However, the construction industry is notoriously slow in adapting to change. This is a new role and a new responsibility for many design consultants and design and build contractors. As a result, we are encountering persistent and wide-spread resistance, with many consultants and contractors not being prepared to take on this role. It is not clear whether this resistance is driven by an uncertainty as to how the Regulations will be implemented, or by an unwillingness to accept additional responsibilities in the absence of established in-house capabilities and experience. The industry will need to adapt to this new expectation.

Another question that arises is how to deal with the appointment in design and build projects, where the design team is to be novated to the contractor. In such projects, once the building contract is entered into the design team will work for the contractor, rather than the client. The principal designer needs to be appointed by the client and in theory, according to the intention behind the legislation, the principal designer should be an additional role allocated to an existing designer.

In those scenarios, the client should appoint the design and build contractor as principal designer or, if the contractor is not taking on the role, the client should appoint the principal designer by way of a separate appointment which is not novated to the contractor.

Our view is that, where consultants are novated to the contractor, there is no reason why a novated consultant should not also contract directly with the client in respect of the principal designer role. On novation, there should therefore not be a problem with separating the design appointment (which is novated to the contractor) and the principal designer appointment (which stays between the client and the consultant).

Can a PM, QS or boutique CDM co-ordinator firm act as principal designer? During the transition period, employers have been seeking to understand whether project managers, quantity surveyors and specialist CDM co-ordinator firms, who have traditionally been appointed to perform the CDM co-ordinator role, can now be appointed as principal designer.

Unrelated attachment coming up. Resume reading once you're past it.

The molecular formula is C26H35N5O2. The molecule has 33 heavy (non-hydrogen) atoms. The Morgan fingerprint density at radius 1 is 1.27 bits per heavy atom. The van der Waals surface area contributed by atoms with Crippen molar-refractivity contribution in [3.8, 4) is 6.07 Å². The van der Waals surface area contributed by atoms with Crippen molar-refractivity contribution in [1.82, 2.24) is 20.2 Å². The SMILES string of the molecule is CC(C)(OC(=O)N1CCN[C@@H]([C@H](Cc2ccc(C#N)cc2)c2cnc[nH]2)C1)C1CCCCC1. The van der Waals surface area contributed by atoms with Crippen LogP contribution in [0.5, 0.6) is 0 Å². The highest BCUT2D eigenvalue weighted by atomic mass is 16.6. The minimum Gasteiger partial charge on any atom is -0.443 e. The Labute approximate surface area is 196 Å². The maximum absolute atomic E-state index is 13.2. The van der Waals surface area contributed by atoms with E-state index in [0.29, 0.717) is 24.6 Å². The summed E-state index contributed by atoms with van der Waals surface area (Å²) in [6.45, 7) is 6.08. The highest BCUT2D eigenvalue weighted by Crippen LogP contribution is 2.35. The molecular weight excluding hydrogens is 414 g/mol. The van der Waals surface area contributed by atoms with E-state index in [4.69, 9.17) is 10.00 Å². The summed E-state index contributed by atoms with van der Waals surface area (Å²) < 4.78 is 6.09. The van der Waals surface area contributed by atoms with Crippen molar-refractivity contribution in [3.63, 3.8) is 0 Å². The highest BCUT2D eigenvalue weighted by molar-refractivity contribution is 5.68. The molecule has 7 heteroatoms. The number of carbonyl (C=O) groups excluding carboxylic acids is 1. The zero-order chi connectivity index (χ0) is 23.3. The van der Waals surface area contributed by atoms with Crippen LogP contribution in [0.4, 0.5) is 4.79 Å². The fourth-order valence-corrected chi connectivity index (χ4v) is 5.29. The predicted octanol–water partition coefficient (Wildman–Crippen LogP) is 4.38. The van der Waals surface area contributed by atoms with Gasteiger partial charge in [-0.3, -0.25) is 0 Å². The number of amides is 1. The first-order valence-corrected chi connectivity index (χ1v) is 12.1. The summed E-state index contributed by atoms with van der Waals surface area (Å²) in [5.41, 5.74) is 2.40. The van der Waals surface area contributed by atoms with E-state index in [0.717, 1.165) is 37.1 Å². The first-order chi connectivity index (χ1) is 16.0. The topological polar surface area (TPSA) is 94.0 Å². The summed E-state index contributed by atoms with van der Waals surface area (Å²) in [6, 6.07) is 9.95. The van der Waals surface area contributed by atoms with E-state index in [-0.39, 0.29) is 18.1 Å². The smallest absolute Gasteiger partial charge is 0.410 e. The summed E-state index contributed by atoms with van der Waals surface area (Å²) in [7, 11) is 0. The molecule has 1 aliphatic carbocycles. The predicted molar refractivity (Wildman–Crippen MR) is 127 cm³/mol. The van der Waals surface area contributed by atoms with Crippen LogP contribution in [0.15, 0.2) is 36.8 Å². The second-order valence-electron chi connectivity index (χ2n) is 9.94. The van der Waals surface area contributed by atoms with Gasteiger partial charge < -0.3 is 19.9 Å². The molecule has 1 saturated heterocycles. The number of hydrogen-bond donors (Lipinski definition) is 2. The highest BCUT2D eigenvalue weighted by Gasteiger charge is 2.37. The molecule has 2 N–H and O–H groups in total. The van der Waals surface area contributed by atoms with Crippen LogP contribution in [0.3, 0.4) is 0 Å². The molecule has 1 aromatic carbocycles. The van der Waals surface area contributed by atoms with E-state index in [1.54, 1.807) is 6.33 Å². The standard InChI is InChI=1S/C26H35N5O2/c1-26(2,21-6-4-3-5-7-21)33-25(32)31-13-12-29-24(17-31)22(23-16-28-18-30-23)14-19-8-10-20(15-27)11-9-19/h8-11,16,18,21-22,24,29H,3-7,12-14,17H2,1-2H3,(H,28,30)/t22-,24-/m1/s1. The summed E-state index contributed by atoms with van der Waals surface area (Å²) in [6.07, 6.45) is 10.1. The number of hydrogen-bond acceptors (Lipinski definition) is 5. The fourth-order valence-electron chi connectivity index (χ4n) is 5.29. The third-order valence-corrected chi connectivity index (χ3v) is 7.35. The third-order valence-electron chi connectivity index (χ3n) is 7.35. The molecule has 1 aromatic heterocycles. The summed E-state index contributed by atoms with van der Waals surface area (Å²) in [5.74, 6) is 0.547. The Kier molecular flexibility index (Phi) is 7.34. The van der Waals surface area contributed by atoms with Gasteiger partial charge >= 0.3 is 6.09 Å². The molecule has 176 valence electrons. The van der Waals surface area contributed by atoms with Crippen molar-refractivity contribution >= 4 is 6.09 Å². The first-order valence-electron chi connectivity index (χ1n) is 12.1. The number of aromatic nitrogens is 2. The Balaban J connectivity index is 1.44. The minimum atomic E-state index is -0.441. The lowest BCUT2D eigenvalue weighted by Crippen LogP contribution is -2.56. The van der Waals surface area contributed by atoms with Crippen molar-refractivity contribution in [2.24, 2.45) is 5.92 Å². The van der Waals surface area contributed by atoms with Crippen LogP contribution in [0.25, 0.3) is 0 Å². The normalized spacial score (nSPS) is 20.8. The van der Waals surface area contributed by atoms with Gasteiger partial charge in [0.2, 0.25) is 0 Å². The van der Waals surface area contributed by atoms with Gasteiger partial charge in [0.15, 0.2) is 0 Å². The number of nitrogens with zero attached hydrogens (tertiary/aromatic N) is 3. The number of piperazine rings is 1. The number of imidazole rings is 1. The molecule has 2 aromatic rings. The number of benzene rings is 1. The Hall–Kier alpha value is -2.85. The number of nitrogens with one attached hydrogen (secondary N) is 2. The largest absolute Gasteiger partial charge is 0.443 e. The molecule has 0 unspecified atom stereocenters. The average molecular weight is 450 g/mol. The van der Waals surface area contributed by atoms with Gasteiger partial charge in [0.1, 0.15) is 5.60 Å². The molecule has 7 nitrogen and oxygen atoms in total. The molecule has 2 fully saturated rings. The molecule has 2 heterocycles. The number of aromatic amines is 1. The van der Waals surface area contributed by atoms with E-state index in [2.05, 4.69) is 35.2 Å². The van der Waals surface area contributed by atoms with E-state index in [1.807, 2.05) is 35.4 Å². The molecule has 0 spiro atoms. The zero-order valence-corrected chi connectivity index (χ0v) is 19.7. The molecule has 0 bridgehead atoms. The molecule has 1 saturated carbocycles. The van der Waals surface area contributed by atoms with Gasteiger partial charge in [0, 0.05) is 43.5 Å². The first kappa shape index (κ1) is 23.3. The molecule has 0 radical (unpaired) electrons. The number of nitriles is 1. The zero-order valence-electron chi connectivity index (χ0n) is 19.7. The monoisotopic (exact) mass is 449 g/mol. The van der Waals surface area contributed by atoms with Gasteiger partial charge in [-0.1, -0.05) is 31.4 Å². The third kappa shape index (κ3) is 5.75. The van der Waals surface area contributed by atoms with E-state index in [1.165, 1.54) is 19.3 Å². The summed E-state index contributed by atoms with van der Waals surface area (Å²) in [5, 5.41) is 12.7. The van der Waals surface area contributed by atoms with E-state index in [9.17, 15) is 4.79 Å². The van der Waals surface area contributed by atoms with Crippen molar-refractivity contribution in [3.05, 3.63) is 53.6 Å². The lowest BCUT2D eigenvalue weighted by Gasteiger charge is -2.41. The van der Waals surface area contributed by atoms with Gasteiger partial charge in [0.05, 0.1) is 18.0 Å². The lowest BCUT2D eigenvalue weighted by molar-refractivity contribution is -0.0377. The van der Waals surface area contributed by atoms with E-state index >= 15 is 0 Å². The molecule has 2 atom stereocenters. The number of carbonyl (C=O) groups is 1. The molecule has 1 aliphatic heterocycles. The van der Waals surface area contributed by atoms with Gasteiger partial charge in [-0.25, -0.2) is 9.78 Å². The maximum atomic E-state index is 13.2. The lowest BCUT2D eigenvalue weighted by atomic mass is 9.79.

Many established CDM co-ordinators have been keen to protect their position in the market, and therefore keen to persuade clients that they can still fulfil the function of principal designer.

The short answer is that these entities can fulfil the principal designer function… but only if they satisfy the requirements of a “designer” under the Regulations.

It is likely that many of the firms previously appointed as CDM co-ordinator will not satisfy these requirements, and they should not therefore be appointed.

The guidance issued by the Health and Safety Executive has unfortunately not helped in resolving these points. The HSE appears to be taking a broad approach in order to help the industry to fill these roles, suggesting (for example) that a quantity surveyor can be treated as a designer where it prepares bills of quantities (which appears to us rather counter-intuitive, although in practice few projects include bills of quantities in any event).

Although it would be helpful to know that the HSE will not be strict in its interpretation of what does and does not constitute a designer, unhelpfully the guidance issued by the HSE cannot be relied upon in the event of enforcement action; it merely indicates that compliance with the guidance will “normally” be enough to comply with the law, and that health and safety inspectors “may” refer to the guidance. We therefore face a situation where the HSE is expected to interpret the legislation to allow a broad range of principal designers, but in the event of a fatality nothing will prevent the HSE from taking a strict interpretation.